Results

Overview of study sample

A total of 586 participants were included in the quantitative analyses, 280 and 306 of whom were PWID and LEOs, respectively (See Table 1). Of the 280 PWID, 40% were female, and the mean age was 44.5 (standard deviation (sd): 8.9 years). Thirty-six percent of PWID reported earning less than 3500 pesos (185 USD) per month over the past year and 83% reported using heroin in the last 6 months. Two percent of PWID were living with HIV. Approximately 40% were stopped at least once by the police and 12% were arrested in the last 6 months. Nearly 20% of PWID reported being forced to pay a bribe to police in the last 6 months. Among the sample of LEOs, the mean age was 38.5 (sd: 8.5 years) and most of the LEOs were male (89%). Approximately one third (29%) of the LEOs worked in a high drug use district along the Tijuana River Canal (i.e. Centro, La Mesa, Mesa de Otay). The majority served as patrol officers (84%) and the mean number of years of experience was 12.8 (sd: 7.8 years). All officers reported frequently or sometimes coming into contact with needle and syringes while working.

Table 1 Characteristics of the PWID sample (n = 280) and LEO sample (n = 306)

Referral to drug treatment and harm reduction

Overall, 78% of PWID reported that they would like treatment/rehab centers included in a referral program (See Table 2). However, qualitative findings suggest that overall views on treatment centers were mixed and setting-specific. In the qualitative interviews, participants often reported mistreatment occurring at these centers.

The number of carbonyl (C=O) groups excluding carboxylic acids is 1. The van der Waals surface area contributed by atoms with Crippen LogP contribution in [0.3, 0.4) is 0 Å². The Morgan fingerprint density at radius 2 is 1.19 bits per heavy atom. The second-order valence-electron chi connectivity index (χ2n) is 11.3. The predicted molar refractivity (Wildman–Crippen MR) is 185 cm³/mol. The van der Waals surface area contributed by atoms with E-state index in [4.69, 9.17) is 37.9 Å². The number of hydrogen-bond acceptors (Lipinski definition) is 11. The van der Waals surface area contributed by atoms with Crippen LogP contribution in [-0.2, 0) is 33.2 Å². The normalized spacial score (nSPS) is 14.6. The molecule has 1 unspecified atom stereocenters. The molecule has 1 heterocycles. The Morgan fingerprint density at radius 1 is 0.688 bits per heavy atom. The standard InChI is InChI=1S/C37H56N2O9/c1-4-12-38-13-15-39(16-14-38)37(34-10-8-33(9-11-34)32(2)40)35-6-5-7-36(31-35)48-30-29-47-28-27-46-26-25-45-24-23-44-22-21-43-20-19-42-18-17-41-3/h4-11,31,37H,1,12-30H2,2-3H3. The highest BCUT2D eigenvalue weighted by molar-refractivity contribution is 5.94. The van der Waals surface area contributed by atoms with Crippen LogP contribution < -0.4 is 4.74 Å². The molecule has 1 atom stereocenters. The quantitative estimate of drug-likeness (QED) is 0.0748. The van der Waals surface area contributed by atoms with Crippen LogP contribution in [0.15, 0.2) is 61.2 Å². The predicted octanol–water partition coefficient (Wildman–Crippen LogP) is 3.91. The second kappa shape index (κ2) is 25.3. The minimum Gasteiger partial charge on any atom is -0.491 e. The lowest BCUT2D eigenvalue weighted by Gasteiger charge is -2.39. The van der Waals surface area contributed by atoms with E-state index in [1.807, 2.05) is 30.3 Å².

I: “Have you been referred to a center?”

P: “Oh yes, but it was a really bad one, where they beat you, they tie you up, the food is really bad, only squash soup and people are horrible. You suffer here in the streets to then go to a center where you’re gonna be humiliated, abused, treated like garbage, for what? You feel undermined, you get out with lower self-esteem, it’s like you don’t feel like the person you are, you’re made to feel less, instead of coming out with a clearer mind, you come out with an even more messed up mind.” (Diego, PWID)

Conversely, others said they would accept a voucher or coupon from the officer when making the referral to attend evidence-based treatment programs, such as a methadone program.

I: “And what would you think of a referral to a methadone program? If the police officer gave you a voucher to start a methadone program?”

P: “To start methadone? I would say yes, but it should be well administered you know? Because personally I don’t think you need to be on methadone for months or weeks to get over heroin, you need to take it for 5 days at most and with that you don’t get withdrawal.” (Mateo, PWID)